Everyday Diabetes: Melissa Kane – Single Mother, Business Owner, Type 2 Diabetic

Everyday Diabetes - Conversations with everyday people living their lives with diabetes


Melissa Kane took care of her late mother for 10 years while she battled the effects of Type 2 Diabetes. And when Melissa, a 39-year-old New Hampshire native and single mother of two boys, found out she herself had the disease, she knew she had to take control of her life.

And that’s just what she did –losing 80 lbs (32kg) over a two year span. Now, she’s never been happier or healthier.

This determined, small business owner is a fighter, and an inspiration to anyone looking to overcome life’s obstacles. She recently spoke with Everyday Diabetes Magazine from her home in Bainbridge, New York.

What was your reaction when you found out you had diabetes?

I was very worried and very shocked. I had previously seen what my mother had gone through (I was her caregiver) and I didn’t want that same life for myself so, I knew I had to change my lifestyle.

Melissa Kane's transformation
Melissa Kane’s transformation

Has having diabetes affected your day-to-day professional life?

I travel a lot for work so it played a huge role in my professional life. I had to carry a cooler with me at all times because I was insulin dependent due to my A1C being so high. It also affected my driving ability as I would suffer from major headaches also caused by very low blood pressure. My feet would cramp from just driving due to high sugars all the time.

How has it affected your personal life?

I had major mood swings, was sick a lot. And I didn’t feel the like I had enough energy to complete everyday functions as a mother. I was tired all the time.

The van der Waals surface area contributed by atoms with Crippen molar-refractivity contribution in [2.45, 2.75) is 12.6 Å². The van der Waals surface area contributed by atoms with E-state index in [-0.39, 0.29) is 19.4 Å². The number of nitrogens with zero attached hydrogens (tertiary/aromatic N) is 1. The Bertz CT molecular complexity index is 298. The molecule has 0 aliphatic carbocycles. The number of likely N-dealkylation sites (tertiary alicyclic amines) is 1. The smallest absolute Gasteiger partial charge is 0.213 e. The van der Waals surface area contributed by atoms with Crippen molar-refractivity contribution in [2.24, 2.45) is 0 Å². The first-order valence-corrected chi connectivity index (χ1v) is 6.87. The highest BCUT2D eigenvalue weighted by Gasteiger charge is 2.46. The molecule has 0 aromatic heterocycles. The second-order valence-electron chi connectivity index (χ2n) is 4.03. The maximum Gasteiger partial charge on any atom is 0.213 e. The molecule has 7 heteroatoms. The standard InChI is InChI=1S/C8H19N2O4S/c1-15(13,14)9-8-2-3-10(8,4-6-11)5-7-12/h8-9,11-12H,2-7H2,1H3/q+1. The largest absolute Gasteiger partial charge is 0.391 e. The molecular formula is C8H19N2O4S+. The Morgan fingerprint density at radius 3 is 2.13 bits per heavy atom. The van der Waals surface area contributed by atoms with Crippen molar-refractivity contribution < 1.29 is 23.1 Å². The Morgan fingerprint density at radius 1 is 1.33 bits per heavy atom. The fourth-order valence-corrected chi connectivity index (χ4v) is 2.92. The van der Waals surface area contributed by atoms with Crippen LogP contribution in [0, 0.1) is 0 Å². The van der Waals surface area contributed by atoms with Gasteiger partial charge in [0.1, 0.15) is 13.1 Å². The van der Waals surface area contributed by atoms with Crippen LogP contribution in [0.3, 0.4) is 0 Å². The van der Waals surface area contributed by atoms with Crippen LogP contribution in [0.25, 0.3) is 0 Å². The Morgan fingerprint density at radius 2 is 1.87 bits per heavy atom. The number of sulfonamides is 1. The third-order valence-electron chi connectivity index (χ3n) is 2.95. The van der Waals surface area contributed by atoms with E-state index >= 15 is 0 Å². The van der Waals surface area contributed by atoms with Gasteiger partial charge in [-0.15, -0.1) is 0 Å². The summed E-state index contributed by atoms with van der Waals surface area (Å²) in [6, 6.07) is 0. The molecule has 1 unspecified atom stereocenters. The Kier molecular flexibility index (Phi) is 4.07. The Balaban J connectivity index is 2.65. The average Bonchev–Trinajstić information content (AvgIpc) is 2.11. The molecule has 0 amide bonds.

What do you think about diabetes awareness in America?

I don’t think there is enough of it, people do not understand how much healthy food plays a role in diabetes and for some people they simply can’t afford to eat healthy

People need to understand: it is not selfish to focus on Our own health despite our busy lives as mothers, business owners or what have you. It is very important to be healthy for your family.

What  do you think the government could do to improve the diabetes problem?

Decrease the cost of healthy foods and provide free clinics for people who can’t afford health insurance. Also we need to have more local farmers’ markets.

How do people usually react when you tell them you have diabetes?

My family was devastated when they found out, it’s a disease which sometimes is silent and people really don’t understand how sick you really are and and how you feel.

Melissa Kane at the gym- Everyday Diabetes
Melissa Kane getting it done at the gym

How about support groups? Are there any that you have turned to over the years?

I turned to my mother for support and she provided me with daily support and love. Sadly, she recently passed away.

What advice would you give someone newly diagnosed?

Pay attention to all of your symptoms and take care of yourself. Never neglect something that you don’t feel is right. Exercise daily and live a healthy lifestyle. Closely monitor your numbers and make it a priority –do not place it on the back burner.

Unhealthy food, I believe, is a poison to diabetics. For me, the number one thing was learning how to eat and what to eat. I turned to a great friend, named Rachel Reid, who provided me with the knowledge I needed and helped me with nutrition.

What are you most proud of on your diabetic journey?

I am proud of losing 80 lbs in a two-year time frame, being completely off any and all medications and insulin and really working hard at the gym.

I have had a complete transformation, not only physically but also mentally. I have changed my body, my health and my thinking.

People need to understand it is not selfish to focus on your own health despite our busy lives as mothers, business owners or what have you. It is very important to be healthy for your family. I was my mother’s caregiver for over 10 years I saw her struggles everyday and I did not want my family to have to endure that kind of responsibility, so I changed myself.

Photos courtesy of Melissa Kane


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